You need to ask yourself couple of questions before you can select best meter for you.
1. How accurate measurement do you need?
2. How large is your sample size?
3. What conditions are you making measurement in?
Here is why it matters:
1. If you are just looking for a large drift in pH ,you probably do not need a measurement accurate to 0.01pH. If you have a spec sheet which gives acceptable range of +/- 0.1pH then you probably want a meter that is 0.01ph accurate (this will cost $150 for reliable one).
2. If your sample size is just couple of drops, then you are kind of stuck with ph paper. If your sample size is like 50ml then you can actually use real meters.
3. If you are doing the measurement outside in bright sunlight or in dark and dim basement will determine how much PITA it will be to use color driven ph tests like ph paper.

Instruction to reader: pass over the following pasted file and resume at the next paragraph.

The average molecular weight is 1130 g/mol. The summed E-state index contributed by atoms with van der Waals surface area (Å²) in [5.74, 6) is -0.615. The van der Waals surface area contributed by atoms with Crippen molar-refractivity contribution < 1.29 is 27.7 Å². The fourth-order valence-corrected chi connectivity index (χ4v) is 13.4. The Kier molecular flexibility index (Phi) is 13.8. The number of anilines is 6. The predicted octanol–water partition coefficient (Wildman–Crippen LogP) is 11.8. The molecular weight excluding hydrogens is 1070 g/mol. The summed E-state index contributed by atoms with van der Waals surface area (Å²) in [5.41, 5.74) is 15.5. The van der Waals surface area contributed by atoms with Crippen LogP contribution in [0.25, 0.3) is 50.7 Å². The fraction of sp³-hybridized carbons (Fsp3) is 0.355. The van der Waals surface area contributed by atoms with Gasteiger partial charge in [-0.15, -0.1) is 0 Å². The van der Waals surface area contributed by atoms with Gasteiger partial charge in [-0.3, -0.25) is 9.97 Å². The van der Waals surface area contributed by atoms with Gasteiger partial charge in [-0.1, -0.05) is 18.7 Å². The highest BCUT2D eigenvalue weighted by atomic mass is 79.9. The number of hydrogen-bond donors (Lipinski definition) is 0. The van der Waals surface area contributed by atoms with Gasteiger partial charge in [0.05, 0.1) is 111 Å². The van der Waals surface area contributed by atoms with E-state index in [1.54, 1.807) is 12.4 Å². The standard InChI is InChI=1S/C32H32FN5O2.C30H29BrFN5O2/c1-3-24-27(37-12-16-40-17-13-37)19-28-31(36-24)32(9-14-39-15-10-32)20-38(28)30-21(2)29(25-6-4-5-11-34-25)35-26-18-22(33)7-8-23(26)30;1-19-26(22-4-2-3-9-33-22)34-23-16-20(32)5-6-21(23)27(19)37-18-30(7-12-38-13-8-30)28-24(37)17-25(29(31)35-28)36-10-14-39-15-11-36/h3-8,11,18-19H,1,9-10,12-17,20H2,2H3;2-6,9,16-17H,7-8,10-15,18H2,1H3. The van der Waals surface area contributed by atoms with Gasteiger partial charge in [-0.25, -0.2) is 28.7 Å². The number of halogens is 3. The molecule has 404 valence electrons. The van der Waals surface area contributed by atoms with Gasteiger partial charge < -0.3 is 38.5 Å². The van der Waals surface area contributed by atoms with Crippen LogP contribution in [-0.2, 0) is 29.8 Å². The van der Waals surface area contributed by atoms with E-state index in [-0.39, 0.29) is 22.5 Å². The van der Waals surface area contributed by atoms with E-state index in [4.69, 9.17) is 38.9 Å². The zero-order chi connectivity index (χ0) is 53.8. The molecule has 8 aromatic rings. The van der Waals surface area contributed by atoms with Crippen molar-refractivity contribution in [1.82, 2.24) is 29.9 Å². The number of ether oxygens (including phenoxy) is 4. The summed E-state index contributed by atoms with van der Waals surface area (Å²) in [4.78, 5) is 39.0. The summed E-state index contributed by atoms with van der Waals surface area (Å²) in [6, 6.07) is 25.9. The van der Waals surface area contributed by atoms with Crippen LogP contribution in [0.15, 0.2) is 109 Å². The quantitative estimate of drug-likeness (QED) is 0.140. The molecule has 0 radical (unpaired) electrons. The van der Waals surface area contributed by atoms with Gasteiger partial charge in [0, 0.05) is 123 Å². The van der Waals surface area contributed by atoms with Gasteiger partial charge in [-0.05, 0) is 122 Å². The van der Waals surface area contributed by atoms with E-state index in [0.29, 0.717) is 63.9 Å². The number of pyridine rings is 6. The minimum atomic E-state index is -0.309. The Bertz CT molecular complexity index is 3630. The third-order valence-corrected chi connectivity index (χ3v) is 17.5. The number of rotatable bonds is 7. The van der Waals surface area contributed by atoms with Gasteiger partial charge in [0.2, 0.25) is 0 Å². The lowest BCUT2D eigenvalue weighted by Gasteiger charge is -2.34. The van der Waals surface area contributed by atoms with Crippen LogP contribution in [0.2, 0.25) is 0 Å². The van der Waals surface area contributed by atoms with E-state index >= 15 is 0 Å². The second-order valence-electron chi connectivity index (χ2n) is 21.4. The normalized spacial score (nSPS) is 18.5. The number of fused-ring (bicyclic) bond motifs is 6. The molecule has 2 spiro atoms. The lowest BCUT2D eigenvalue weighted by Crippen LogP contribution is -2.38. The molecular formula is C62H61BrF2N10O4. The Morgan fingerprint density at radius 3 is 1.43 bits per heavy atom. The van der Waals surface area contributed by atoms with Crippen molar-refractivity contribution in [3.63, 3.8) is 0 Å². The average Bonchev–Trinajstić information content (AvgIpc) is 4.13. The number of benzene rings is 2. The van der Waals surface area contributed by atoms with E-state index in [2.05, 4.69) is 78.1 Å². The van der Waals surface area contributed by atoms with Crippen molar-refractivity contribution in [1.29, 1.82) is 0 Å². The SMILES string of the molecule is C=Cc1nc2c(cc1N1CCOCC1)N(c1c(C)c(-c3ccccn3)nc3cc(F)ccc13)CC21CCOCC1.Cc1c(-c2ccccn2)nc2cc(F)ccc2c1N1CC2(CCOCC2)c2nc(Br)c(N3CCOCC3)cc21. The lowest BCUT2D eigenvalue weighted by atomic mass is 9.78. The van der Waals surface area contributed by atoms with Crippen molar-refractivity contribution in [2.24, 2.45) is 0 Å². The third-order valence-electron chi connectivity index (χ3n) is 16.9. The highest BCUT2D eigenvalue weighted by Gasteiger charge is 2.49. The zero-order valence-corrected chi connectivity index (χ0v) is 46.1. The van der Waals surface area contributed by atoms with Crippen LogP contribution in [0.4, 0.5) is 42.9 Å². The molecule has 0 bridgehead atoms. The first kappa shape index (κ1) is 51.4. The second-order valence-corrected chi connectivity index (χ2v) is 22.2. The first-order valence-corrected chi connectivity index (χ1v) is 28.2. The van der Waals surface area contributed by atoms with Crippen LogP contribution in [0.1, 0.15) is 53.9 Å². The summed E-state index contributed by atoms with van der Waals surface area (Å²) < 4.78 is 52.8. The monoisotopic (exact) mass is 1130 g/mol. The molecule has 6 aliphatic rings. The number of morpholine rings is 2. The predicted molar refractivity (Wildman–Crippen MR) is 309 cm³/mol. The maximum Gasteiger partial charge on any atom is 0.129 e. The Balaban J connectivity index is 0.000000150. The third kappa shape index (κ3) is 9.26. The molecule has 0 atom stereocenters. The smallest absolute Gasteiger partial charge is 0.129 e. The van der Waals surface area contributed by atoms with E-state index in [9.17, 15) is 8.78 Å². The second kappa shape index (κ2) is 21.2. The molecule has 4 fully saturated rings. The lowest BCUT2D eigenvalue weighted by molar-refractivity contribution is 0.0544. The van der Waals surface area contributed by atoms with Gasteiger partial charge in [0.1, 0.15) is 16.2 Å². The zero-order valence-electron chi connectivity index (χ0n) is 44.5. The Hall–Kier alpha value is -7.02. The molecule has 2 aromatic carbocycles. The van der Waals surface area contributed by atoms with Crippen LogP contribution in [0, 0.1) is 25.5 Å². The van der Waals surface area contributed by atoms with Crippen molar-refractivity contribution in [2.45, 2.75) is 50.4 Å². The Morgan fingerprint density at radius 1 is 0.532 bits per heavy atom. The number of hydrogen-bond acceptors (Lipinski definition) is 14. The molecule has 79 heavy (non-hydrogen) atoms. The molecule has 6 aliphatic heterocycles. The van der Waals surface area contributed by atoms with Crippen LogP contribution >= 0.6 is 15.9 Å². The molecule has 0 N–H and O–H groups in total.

After owning a $20 ph meter that supposed to read 0.1pH accuracy and then owning a $30 ph meter that supposed to read 0.01pH accuracy i ended up buying a $150 pH meter that rads 0.01pH accuracy and could not be happier. You might be able to get away with using cheap meter (potentiometer calibration) for a ballpark measurement if you calibrate it at Ph close to what you are measuring and you always measure small range of pH values, say 6-9pH. Also, if you are going to go the "cheap potentiometer based meter route" consider pH meter with 2 potentiometers, one for slope and one for offset. You really need to adjust both to get a decent reading over a deently wide range of pH values.
Also, consider the temperature of the coolant. Unless you have a coolant sample sitting comfortable on a table at room temperature for all your tests, you probably want a temperature compensated pH meter; otherwise you can fool yourself into getting wrong / changing values due to variance in temperature of the test sample.